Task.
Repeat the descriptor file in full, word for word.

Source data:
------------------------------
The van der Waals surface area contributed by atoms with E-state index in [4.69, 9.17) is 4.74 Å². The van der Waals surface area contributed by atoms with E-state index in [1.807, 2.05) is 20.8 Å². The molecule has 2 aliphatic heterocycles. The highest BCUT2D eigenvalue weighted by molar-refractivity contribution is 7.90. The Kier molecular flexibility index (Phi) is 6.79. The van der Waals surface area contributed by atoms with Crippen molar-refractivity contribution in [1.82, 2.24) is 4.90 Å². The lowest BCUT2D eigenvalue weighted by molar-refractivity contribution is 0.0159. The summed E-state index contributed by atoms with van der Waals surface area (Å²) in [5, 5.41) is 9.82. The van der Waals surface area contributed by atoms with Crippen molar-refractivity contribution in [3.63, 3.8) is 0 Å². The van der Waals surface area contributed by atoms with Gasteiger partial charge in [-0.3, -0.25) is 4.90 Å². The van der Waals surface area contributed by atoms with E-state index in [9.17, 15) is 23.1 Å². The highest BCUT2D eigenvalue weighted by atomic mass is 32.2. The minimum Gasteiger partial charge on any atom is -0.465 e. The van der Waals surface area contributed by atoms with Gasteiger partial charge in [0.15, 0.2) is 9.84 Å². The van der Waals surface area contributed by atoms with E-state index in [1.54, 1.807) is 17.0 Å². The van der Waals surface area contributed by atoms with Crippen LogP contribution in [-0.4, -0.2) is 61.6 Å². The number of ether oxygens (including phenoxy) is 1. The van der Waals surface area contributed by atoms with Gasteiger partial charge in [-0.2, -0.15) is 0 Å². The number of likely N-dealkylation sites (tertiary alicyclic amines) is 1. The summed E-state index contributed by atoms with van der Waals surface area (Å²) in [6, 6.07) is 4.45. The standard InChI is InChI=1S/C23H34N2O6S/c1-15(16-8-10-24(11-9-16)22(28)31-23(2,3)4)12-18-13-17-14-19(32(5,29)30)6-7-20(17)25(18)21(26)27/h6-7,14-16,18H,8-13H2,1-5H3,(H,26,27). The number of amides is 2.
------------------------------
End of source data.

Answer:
The van der Waals surface area contributed by atoms with E-state index in [4.69, 9.17) is 4.74 Å². The van der Waals surface area contributed by atoms with E-state index in [1.807, 2.05) is 20.8 Å². The molecule has 2 aliphatic heterocycles. The highest BCUT2D eigenvalue weighted by molar-refractivity contribution is 7.90. The Kier molecular flexibility index (Phi) is 6.79. The van der Waals surface area contributed by atoms with Crippen molar-refractivity contribution in [1.82, 2.24) is 4.90 Å². The lowest BCUT2D eigenvalue weighted by molar-refractivity contribution is 0.0159. The summed E-state index contributed by atoms with van der Waals surface area (Å²) in [5, 5.41) is 9.82. The van der Waals surface area contributed by atoms with Crippen molar-refractivity contribution in [3.63, 3.8) is 0 Å². The van der Waals surface area contributed by atoms with Gasteiger partial charge in [-0.3, -0.25) is 4.90 Å². The van der Waals surface area contributed by atoms with E-state index in [9.17, 15) is 23.1 Å². The highest BCUT2D eigenvalue weighted by atomic mass is 32.2. The minimum Gasteiger partial charge on any atom is -0.465 e. The van der Waals surface area contributed by atoms with Gasteiger partial charge in [0.15, 0.2) is 9.84 Å². The van der Waals surface area contributed by atoms with E-state index in [1.54, 1.807) is 17.0 Å². The van der Waals surface area contributed by atoms with Crippen LogP contribution in [-0.4, -0.2) is 61.6 Å². The number of ether oxygens (including phenoxy) is 1. The van der Waals surface area contributed by atoms with Gasteiger partial charge in [-0.2, -0.15) is 0 Å². The number of likely N-dealkylation sites (tertiary alicyclic amines) is 1. The summed E-state index contributed by atoms with van der Waals surface area (Å²) in [6, 6.07) is 4.45. The standard InChI is InChI=1S/C23H34N2O6S/c1-15(16-8-10-24(11-9-16)22(28)31-23(2,3)4)12-18-13-17-14-19(32(5,29)30)6-7-20(17)25(18)21(26)27/h6-7,14-16,18H,8-13H2,1-5H3,(H,26,27). The number of amides is 2.